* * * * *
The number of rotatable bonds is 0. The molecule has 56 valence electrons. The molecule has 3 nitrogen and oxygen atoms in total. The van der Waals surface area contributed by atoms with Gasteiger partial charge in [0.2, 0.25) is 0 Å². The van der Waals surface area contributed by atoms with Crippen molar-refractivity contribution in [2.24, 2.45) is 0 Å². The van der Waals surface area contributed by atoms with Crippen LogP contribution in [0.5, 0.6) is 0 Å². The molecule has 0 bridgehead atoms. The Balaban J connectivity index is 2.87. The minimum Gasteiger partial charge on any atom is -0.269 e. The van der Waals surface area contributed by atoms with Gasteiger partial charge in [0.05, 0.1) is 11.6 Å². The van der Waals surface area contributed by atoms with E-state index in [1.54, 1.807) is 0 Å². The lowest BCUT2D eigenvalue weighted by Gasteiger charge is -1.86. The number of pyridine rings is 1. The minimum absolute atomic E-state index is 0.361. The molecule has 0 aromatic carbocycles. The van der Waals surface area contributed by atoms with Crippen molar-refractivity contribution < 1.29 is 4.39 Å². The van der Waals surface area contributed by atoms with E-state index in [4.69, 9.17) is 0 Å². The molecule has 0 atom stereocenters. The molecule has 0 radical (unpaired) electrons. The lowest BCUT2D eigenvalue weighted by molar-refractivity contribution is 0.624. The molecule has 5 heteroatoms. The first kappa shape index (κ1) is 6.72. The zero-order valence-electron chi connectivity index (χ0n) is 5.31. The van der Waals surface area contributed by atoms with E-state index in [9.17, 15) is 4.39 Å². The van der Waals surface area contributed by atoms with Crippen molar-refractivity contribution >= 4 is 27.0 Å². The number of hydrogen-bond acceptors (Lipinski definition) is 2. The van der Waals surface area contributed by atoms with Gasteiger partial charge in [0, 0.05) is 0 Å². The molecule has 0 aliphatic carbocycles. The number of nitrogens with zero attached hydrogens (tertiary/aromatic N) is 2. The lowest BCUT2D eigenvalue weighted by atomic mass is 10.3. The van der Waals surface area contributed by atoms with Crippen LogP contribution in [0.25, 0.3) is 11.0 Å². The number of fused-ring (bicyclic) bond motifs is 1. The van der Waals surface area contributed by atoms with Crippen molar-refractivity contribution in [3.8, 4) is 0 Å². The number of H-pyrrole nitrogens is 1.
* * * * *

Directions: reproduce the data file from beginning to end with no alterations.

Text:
The number of rotatable bonds is 0. The molecule has 56 valence electrons. The molecule has 3 nitrogen and oxygen atoms in total. The van der Waals surface area contributed by atoms with Gasteiger partial charge in [0.2, 0.25) is 0 Å². The van der Waals surface area contributed by atoms with Crippen molar-refractivity contribution in [2.24, 2.45) is 0 Å². The van der Waals surface area contributed by atoms with Crippen LogP contribution in [0.5, 0.6) is 0 Å². The molecule has 0 bridgehead atoms. The Balaban J connectivity index is 2.87. The minimum Gasteiger partial charge on any atom is -0.269 e. The van der Waals surface area contributed by atoms with Gasteiger partial charge in [0.05, 0.1) is 11.6 Å². The van der Waals surface area contributed by atoms with E-state index in [1.54, 1.807) is 0 Å². The lowest BCUT2D eigenvalue weighted by Gasteiger charge is -1.86. The number of pyridine rings is 1. The minimum absolute atomic E-state index is 0.361. The molecule has 0 aromatic carbocycles. The van der Waals surface area contributed by atoms with Crippen molar-refractivity contribution < 1.29 is 4.39 Å². The van der Waals surface area contributed by atoms with E-state index in [4.69, 9.17) is 0 Å². The molecule has 0 atom stereocenters. The molecule has 0 radical (unpaired) electrons. The lowest BCUT2D eigenvalue weighted by molar-refractivity contribution is 0.624. The molecule has 5 heteroatoms. The first kappa shape index (κ1) is 6.72. The zero-order valence-electron chi connectivity index (χ0n) is 5.31. The van der Waals surface area contributed by atoms with E-state index in [9.17, 15) is 4.39 Å². The van der Waals surface area contributed by atoms with Crippen molar-refractivity contribution >= 4 is 27.0 Å². The number of hydrogen-bond acceptors (Lipinski definition) is 2. The van der Waals surface area contributed by atoms with Gasteiger partial charge in [0, 0.05) is 0 Å². The molecule has 0 aliphatic carbocycles. The number of nitrogens with zero attached hydrogens (tertiary/aromatic N) is 2. The lowest BCUT2D eigenvalue weighted by atomic mass is 10.3. The van der Waals surface area contributed by atoms with Crippen LogP contribution in [0.25, 0.3) is 11.0 Å². The number of fused-ring (bicyclic) bond motifs is 1. The van der Waals surface area contributed by atoms with Crippen molar-refractivity contribution in [3.8, 4) is 0 Å². The number of H-pyrrole nitrogens is 1.